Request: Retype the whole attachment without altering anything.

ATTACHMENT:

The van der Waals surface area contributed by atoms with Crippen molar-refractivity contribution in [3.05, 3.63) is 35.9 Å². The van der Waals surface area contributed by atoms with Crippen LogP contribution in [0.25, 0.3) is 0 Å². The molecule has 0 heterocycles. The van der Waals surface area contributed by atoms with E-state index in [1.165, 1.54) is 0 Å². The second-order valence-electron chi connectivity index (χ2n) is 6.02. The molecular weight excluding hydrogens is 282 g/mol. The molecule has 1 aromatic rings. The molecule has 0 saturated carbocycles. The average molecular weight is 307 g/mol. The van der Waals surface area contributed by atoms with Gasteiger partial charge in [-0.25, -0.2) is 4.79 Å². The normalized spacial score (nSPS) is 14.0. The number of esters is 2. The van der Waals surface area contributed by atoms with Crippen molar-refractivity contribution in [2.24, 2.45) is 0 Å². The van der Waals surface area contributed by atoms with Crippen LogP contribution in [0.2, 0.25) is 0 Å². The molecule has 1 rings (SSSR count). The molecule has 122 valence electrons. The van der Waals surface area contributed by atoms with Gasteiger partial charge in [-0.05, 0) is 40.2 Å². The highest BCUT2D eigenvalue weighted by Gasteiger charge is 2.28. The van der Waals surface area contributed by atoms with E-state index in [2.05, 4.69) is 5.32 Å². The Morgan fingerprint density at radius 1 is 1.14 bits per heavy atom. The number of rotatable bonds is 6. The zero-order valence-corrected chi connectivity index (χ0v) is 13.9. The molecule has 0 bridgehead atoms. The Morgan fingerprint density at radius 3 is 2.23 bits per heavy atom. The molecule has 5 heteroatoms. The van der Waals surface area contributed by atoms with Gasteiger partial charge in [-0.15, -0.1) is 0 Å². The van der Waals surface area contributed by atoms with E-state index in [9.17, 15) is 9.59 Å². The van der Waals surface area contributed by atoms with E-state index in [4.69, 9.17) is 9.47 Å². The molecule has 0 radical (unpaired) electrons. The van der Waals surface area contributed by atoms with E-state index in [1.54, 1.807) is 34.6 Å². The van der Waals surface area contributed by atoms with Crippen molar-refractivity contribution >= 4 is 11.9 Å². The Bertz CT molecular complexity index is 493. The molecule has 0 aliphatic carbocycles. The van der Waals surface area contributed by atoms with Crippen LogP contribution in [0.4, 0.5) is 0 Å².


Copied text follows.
The van der Waals surface area contributed by atoms with Crippen molar-refractivity contribution in [3.05, 3.63) is 35.9 Å². The van der Waals surface area contributed by atoms with Crippen LogP contribution in [0.25, 0.3) is 0 Å². The molecule has 0 heterocycles. The van der Waals surface area contributed by atoms with E-state index in [1.165, 1.54) is 0 Å². The second-order valence-electron chi connectivity index (χ2n) is 6.02. The molecular weight excluding hydrogens is 282 g/mol. The molecule has 1 aromatic rings. The molecule has 0 saturated carbocycles. The average molecular weight is 307 g/mol. The van der Waals surface area contributed by atoms with Gasteiger partial charge in [-0.25, -0.2) is 4.79 Å². The normalized spacial score (nSPS) is 14.0. The number of esters is 2. The van der Waals surface area contributed by atoms with Crippen molar-refractivity contribution in [2.24, 2.45) is 0 Å². The van der Waals surface area contributed by atoms with Crippen LogP contribution in [0.2, 0.25) is 0 Å². The molecule has 1 rings (SSSR count). The molecule has 122 valence electrons. The van der Waals surface area contributed by atoms with Gasteiger partial charge in [-0.05, 0) is 40.2 Å². The highest BCUT2D eigenvalue weighted by Gasteiger charge is 2.28. The van der Waals surface area contributed by atoms with E-state index in [2.05, 4.69) is 5.32 Å². The Morgan fingerprint density at radius 1 is 1.14 bits per heavy atom. The number of rotatable bonds is 6. The zero-order valence-corrected chi connectivity index (χ0v) is 13.9. The molecule has 0 bridgehead atoms. The Morgan fingerprint density at radius 3 is 2.23 bits per heavy atom. The molecule has 5 heteroatoms. The van der Waals surface area contributed by atoms with Gasteiger partial charge in [-0.15, -0.1) is 0 Å². The van der Waals surface area contributed by atoms with E-state index in [9.17, 15) is 9.59 Å². The van der Waals surface area contributed by atoms with E-state index in [4.69, 9.17) is 9.47 Å². The molecule has 0 radical (unpaired) electrons. The van der Waals surface area contributed by atoms with E-state index in [1.54, 1.807) is 34.6 Å². The van der Waals surface area contributed by atoms with Crippen molar-refractivity contribution >= 4 is 11.9 Å². The Bertz CT molecular complexity index is 493. The molecule has 0 aliphatic carbocycles. The van der Waals surface area contributed by atoms with Crippen LogP contribution in [0.4, 0.5) is 0 Å².